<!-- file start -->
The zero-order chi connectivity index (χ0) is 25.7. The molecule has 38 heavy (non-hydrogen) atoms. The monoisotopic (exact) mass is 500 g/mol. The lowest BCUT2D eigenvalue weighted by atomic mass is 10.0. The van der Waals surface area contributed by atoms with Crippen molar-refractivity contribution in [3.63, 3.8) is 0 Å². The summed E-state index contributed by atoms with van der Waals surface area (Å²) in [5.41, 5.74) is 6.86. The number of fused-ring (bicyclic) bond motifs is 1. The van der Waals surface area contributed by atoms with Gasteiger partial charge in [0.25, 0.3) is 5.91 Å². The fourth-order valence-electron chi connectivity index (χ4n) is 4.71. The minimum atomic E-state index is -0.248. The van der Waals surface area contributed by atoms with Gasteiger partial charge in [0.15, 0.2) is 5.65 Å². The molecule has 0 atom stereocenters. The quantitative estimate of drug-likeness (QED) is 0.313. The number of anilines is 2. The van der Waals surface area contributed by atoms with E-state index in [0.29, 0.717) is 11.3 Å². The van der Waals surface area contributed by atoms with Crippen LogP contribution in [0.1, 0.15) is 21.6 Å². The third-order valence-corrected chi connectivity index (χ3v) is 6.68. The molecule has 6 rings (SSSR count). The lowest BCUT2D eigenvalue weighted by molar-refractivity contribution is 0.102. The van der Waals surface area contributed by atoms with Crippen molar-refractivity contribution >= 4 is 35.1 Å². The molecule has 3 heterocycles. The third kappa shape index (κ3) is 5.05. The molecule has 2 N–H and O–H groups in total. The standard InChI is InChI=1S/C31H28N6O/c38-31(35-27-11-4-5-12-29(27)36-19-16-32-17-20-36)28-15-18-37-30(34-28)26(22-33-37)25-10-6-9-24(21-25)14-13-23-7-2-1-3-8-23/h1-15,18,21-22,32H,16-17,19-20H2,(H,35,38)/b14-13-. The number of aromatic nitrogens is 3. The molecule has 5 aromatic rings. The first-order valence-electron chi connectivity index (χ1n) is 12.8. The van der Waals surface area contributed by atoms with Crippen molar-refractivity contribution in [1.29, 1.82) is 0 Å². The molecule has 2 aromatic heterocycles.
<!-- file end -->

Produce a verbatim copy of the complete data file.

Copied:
The zero-order chi connectivity index (χ0) is 25.7. The molecule has 38 heavy (non-hydrogen) atoms. The monoisotopic (exact) mass is 500 g/mol. The lowest BCUT2D eigenvalue weighted by atomic mass is 10.0. The van der Waals surface area contributed by atoms with Crippen molar-refractivity contribution in [3.63, 3.8) is 0 Å². The summed E-state index contributed by atoms with van der Waals surface area (Å²) in [5.41, 5.74) is 6.86. The number of fused-ring (bicyclic) bond motifs is 1. The van der Waals surface area contributed by atoms with Gasteiger partial charge in [0.25, 0.3) is 5.91 Å². The fourth-order valence-electron chi connectivity index (χ4n) is 4.71. The minimum atomic E-state index is -0.248. The van der Waals surface area contributed by atoms with Gasteiger partial charge in [0.15, 0.2) is 5.65 Å². The molecule has 0 atom stereocenters. The quantitative estimate of drug-likeness (QED) is 0.313. The number of anilines is 2. The van der Waals surface area contributed by atoms with E-state index in [0.29, 0.717) is 11.3 Å². The van der Waals surface area contributed by atoms with Crippen LogP contribution in [0.1, 0.15) is 21.6 Å². The third-order valence-corrected chi connectivity index (χ3v) is 6.68. The molecule has 6 rings (SSSR count). The lowest BCUT2D eigenvalue weighted by molar-refractivity contribution is 0.102. The van der Waals surface area contributed by atoms with Crippen molar-refractivity contribution >= 4 is 35.1 Å². The molecule has 3 heterocycles. The third kappa shape index (κ3) is 5.05. The molecule has 2 N–H and O–H groups in total. The standard InChI is InChI=1S/C31H28N6O/c38-31(35-27-11-4-5-12-29(27)36-19-16-32-17-20-36)28-15-18-37-30(34-28)26(22-33-37)25-10-6-9-24(21-25)14-13-23-7-2-1-3-8-23/h1-15,18,21-22,32H,16-17,19-20H2,(H,35,38)/b14-13-. The number of aromatic nitrogens is 3. The molecule has 5 aromatic rings. The first-order valence-electron chi connectivity index (χ1n) is 12.8. The van der Waals surface area contributed by atoms with Crippen molar-refractivity contribution in [1.29, 1.82) is 0 Å². The molecule has 2 aromatic heterocycles.